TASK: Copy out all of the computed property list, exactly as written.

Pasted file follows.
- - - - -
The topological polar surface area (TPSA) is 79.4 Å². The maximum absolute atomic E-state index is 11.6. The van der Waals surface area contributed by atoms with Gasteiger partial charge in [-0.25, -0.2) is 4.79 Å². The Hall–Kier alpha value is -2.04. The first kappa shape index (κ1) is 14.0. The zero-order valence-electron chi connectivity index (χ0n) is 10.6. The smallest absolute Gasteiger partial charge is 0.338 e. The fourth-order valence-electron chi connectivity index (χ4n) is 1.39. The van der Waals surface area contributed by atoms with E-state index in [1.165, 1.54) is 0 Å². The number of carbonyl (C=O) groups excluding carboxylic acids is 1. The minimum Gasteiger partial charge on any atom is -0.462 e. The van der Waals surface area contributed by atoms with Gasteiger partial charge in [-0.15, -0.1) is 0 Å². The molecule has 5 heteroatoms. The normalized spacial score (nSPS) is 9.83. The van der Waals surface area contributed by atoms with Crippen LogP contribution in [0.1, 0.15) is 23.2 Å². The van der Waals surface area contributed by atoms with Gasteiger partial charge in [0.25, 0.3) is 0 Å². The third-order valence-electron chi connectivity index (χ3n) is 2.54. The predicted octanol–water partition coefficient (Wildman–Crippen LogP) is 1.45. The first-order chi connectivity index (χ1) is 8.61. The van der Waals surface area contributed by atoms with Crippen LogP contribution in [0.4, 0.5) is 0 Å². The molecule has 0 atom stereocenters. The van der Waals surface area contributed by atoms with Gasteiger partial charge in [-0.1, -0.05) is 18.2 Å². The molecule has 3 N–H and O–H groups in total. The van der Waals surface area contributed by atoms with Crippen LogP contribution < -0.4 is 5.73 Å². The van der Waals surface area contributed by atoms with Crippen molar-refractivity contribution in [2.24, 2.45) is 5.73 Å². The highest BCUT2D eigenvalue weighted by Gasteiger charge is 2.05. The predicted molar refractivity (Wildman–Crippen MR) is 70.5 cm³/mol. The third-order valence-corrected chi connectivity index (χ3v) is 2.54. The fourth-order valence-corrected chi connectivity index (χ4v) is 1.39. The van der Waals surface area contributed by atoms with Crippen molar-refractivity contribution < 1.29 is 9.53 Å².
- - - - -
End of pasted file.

The topological polar surface area (TPSA) is 79.4 Å². The maximum absolute atomic E-state index is 11.6. The van der Waals surface area contributed by atoms with Gasteiger partial charge in [-0.25, -0.2) is 4.79 Å². The Hall–Kier alpha value is -2.04. The first kappa shape index (κ1) is 14.0. The zero-order valence-electron chi connectivity index (χ0n) is 10.6. The smallest absolute Gasteiger partial charge is 0.338 e. The fourth-order valence-electron chi connectivity index (χ4n) is 1.39. The van der Waals surface area contributed by atoms with E-state index in [1.165, 1.54) is 0 Å². The number of carbonyl (C=O) groups excluding carboxylic acids is 1. The minimum Gasteiger partial charge on any atom is -0.462 e. The van der Waals surface area contributed by atoms with Gasteiger partial charge in [-0.15, -0.1) is 0 Å². The molecule has 5 heteroatoms. The normalized spacial score (nSPS) is 9.83. The van der Waals surface area contributed by atoms with Crippen LogP contribution in [0.1, 0.15) is 23.2 Å². The van der Waals surface area contributed by atoms with Gasteiger partial charge in [0.25, 0.3) is 0 Å². The third-order valence-electron chi connectivity index (χ3n) is 2.54. The predicted octanol–water partition coefficient (Wildman–Crippen LogP) is 1.45. The first-order chi connectivity index (χ1) is 8.61. The van der Waals surface area contributed by atoms with Crippen LogP contribution in [0.4, 0.5) is 0 Å². The molecule has 0 atom stereocenters. The van der Waals surface area contributed by atoms with Gasteiger partial charge in [-0.1, -0.05) is 18.2 Å². The molecule has 3 N–H and O–H groups in total. The van der Waals surface area contributed by atoms with Crippen LogP contribution < -0.4 is 5.73 Å². The van der Waals surface area contributed by atoms with Crippen molar-refractivity contribution in [2.24, 2.45) is 5.73 Å². The highest BCUT2D eigenvalue weighted by Gasteiger charge is 2.05. The predicted molar refractivity (Wildman–Crippen MR) is 70.5 cm³/mol. The third-order valence-corrected chi connectivity index (χ3v) is 2.54. The fourth-order valence-corrected chi connectivity index (χ4v) is 1.39. The van der Waals surface area contributed by atoms with Crippen molar-refractivity contribution < 1.29 is 9.53 Å².